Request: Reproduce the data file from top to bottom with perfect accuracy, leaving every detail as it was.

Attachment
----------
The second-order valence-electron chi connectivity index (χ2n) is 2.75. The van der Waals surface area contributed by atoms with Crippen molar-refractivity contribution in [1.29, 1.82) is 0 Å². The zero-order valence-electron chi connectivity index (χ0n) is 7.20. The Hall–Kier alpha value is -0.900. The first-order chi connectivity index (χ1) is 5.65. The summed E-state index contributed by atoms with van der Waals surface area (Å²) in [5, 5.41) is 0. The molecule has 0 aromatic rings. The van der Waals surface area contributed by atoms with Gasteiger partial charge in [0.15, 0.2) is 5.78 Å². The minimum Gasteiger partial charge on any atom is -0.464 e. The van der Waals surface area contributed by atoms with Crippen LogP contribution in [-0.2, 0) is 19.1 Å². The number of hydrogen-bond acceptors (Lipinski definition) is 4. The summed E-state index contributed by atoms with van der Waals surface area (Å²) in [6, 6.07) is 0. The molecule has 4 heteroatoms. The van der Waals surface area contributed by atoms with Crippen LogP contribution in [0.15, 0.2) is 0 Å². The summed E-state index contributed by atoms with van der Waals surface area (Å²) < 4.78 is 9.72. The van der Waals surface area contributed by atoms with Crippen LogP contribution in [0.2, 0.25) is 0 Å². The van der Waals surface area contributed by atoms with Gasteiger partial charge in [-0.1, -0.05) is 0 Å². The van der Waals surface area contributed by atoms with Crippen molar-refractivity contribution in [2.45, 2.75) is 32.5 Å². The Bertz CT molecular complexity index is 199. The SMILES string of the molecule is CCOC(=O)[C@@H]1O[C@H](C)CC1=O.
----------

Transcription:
The second-order valence-electron chi connectivity index (χ2n) is 2.75. The van der Waals surface area contributed by atoms with Crippen molar-refractivity contribution in [1.29, 1.82) is 0 Å². The zero-order valence-electron chi connectivity index (χ0n) is 7.20. The Hall–Kier alpha value is -0.900. The first-order chi connectivity index (χ1) is 5.65. The summed E-state index contributed by atoms with van der Waals surface area (Å²) in [5, 5.41) is 0. The molecule has 0 aromatic rings. The van der Waals surface area contributed by atoms with Gasteiger partial charge in [0.15, 0.2) is 5.78 Å². The minimum Gasteiger partial charge on any atom is -0.464 e. The van der Waals surface area contributed by atoms with Crippen LogP contribution in [-0.2, 0) is 19.1 Å². The number of hydrogen-bond acceptors (Lipinski definition) is 4. The summed E-state index contributed by atoms with van der Waals surface area (Å²) in [6, 6.07) is 0. The molecule has 4 heteroatoms. The van der Waals surface area contributed by atoms with Crippen LogP contribution in [0.15, 0.2) is 0 Å². The summed E-state index contributed by atoms with van der Waals surface area (Å²) < 4.78 is 9.72. The van der Waals surface area contributed by atoms with Crippen LogP contribution in [0.2, 0.25) is 0 Å². The van der Waals surface area contributed by atoms with Gasteiger partial charge in [-0.1, -0.05) is 0 Å². The van der Waals surface area contributed by atoms with Crippen molar-refractivity contribution in [2.45, 2.75) is 32.5 Å². The Bertz CT molecular complexity index is 199. The SMILES string of the molecule is CCOC(=O)[C@@H]1O[C@H](C)CC1=O.